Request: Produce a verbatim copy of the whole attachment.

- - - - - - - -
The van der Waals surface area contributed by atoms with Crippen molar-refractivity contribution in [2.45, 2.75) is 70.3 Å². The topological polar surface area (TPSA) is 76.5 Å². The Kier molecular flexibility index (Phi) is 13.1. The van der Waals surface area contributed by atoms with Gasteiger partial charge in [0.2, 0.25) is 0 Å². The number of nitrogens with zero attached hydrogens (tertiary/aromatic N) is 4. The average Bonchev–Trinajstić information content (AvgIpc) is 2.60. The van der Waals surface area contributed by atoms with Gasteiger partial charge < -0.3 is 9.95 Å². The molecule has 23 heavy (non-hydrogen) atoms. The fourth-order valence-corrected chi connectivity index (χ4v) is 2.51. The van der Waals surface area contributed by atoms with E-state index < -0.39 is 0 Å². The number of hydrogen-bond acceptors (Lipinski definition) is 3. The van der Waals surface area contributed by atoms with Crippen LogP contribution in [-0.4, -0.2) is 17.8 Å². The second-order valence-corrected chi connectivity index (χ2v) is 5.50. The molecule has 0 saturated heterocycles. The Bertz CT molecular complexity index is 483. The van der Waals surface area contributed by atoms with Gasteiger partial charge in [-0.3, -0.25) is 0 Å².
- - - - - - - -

The van der Waals surface area contributed by atoms with Crippen molar-refractivity contribution in [2.45, 2.75) is 70.3 Å². The topological polar surface area (TPSA) is 76.5 Å². The Kier molecular flexibility index (Phi) is 13.1. The van der Waals surface area contributed by atoms with Gasteiger partial charge in [0.2, 0.25) is 0 Å². The number of nitrogens with zero attached hydrogens (tertiary/aromatic N) is 4. The average Bonchev–Trinajstić information content (AvgIpc) is 2.60. The van der Waals surface area contributed by atoms with Gasteiger partial charge < -0.3 is 9.95 Å². The molecule has 23 heavy (non-hydrogen) atoms. The fourth-order valence-corrected chi connectivity index (χ4v) is 2.51. The van der Waals surface area contributed by atoms with E-state index < -0.39 is 0 Å². The number of hydrogen-bond acceptors (Lipinski definition) is 3. The van der Waals surface area contributed by atoms with Crippen LogP contribution in [-0.4, -0.2) is 17.8 Å². The second-order valence-corrected chi connectivity index (χ2v) is 5.50. The molecule has 0 saturated heterocycles. The Bertz CT molecular complexity index is 483. The van der Waals surface area contributed by atoms with Gasteiger partial charge in [-0.3, -0.25) is 0 Å².